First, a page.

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Take a large plastic bag. Store your dirty clothes in a bag as bed bugs can smell and are attracted to the chemical that we leave behind on our clothing.

  • If you forget, ask the hotel to supply something like an extra trash bag.

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Alert the hotel. If you suspect your room has a bed bug problem, let the staff know immediately. Ask to be moved to another room as soon as possible.

  • Do not move to an adjacent room. Request a move to another floor.

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Inspect your luggage. Before entering your home, check the outside of your bags for any bed bug evidence like small eggs, a faint smell, etc. If you suspect you brought a few home with you, leave the bags in the garage or backyard. Do not take them inside.

  • If your luggage is a dark color it may be difficult to see. Use a lint roller, covering the entire bag, seams and zippers.[3]


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Unpack and wash. While you typically may unpack and throw your clothes onto the floor or into a hamper, this could spread any bugs you brought back with you. Instead, unpack and place your items directly into a washing machine or in a sealed bag until they can be laundered.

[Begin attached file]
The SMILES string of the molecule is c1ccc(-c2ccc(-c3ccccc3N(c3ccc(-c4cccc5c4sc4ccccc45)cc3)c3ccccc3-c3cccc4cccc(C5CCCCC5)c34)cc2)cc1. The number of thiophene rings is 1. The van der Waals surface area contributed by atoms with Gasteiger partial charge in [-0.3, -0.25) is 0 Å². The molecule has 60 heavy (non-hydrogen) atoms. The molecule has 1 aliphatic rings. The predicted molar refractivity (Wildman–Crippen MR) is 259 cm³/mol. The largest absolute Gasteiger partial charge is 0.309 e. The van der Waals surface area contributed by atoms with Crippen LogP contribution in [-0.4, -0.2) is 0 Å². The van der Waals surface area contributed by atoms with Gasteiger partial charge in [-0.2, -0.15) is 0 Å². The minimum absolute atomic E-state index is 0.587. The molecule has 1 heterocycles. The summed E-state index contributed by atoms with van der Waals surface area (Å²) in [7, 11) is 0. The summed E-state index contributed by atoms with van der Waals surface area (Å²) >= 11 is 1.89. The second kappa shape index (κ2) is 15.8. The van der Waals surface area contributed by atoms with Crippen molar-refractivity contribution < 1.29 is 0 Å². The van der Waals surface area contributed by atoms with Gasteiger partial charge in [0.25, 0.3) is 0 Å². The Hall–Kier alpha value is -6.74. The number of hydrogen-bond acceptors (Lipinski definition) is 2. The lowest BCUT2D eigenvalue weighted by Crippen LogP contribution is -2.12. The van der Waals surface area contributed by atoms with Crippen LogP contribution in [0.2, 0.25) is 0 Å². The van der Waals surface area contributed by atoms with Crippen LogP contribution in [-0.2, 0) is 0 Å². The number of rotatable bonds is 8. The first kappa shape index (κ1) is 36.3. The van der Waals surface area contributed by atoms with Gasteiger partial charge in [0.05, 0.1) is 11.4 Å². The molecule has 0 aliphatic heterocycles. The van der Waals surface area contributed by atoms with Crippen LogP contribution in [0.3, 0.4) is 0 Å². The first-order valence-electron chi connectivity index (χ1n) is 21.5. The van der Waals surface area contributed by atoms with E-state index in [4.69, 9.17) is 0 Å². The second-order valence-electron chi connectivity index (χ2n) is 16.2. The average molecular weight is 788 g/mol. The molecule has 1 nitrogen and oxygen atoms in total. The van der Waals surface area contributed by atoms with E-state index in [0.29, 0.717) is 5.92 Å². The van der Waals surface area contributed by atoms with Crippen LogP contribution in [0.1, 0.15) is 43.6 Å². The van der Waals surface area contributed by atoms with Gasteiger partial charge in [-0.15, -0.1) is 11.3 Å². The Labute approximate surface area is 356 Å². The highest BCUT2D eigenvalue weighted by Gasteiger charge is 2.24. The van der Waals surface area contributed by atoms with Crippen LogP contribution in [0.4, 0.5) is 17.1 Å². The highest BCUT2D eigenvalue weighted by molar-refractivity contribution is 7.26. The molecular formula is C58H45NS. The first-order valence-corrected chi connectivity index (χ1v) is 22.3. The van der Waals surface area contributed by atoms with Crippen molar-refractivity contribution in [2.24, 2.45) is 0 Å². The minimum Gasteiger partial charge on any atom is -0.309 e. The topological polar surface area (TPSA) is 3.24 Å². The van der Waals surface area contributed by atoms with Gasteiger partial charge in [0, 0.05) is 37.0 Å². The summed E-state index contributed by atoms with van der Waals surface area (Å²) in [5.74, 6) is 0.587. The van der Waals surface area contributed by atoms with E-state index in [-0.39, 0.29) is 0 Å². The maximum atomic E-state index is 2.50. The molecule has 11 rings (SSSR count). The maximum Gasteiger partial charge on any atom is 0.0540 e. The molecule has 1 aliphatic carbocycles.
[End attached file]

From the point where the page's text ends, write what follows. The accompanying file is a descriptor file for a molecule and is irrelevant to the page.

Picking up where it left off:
• Don’t hang dry your clothes either. Tossing items into a scorching hot dryer will kill the bugs.
  • Even items that weren’t worn should be washed. Bugs could have crawled throughout the bag. Better to be safe than sorry.
  • Shoes can be wiped down with a cloth and some hot water. Leave them outside in the sunlight if possible for a couple of hours too.

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Clean bags. After unpacking, vacuum all pieces of luggage inside and out. Immediately remove the collected debris, seal it, and place it outside. You can also place suitcases in sealed plastic bags, and store them away from your bedroom, such as in the basement or garage.

  • Never store suitcases under your bed.

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Look for bites. If you are itching or have red bumps on your legs, you may have a case of bed bugs. It may take you a while to discover what the problem is, and by that time, you could have a full outbreak.[4] Confirm your suspicions by visiting a doctor. They will have solutions for clearing any sores.

  • Contact a professional to discuss the extermination options available to you. They may recommend chemical or steam treatments.[5]
  • Research pesticides but be clear on their use. While some are great for indoors, others can only be used outside.[6]  




  • If you happen to notice that white powder is present within drawers, the closet, or around floorboards, it is likely that the room has already been treated for bed bugs.
  • Don’t avoid travel for the fear of bed bugs.



  • Bed bugs can reproduce quickly so don’t procrastinate with treating a problem.

via How to Avoid Bed Bugs when Traveling: 13 Steps (with Pictures)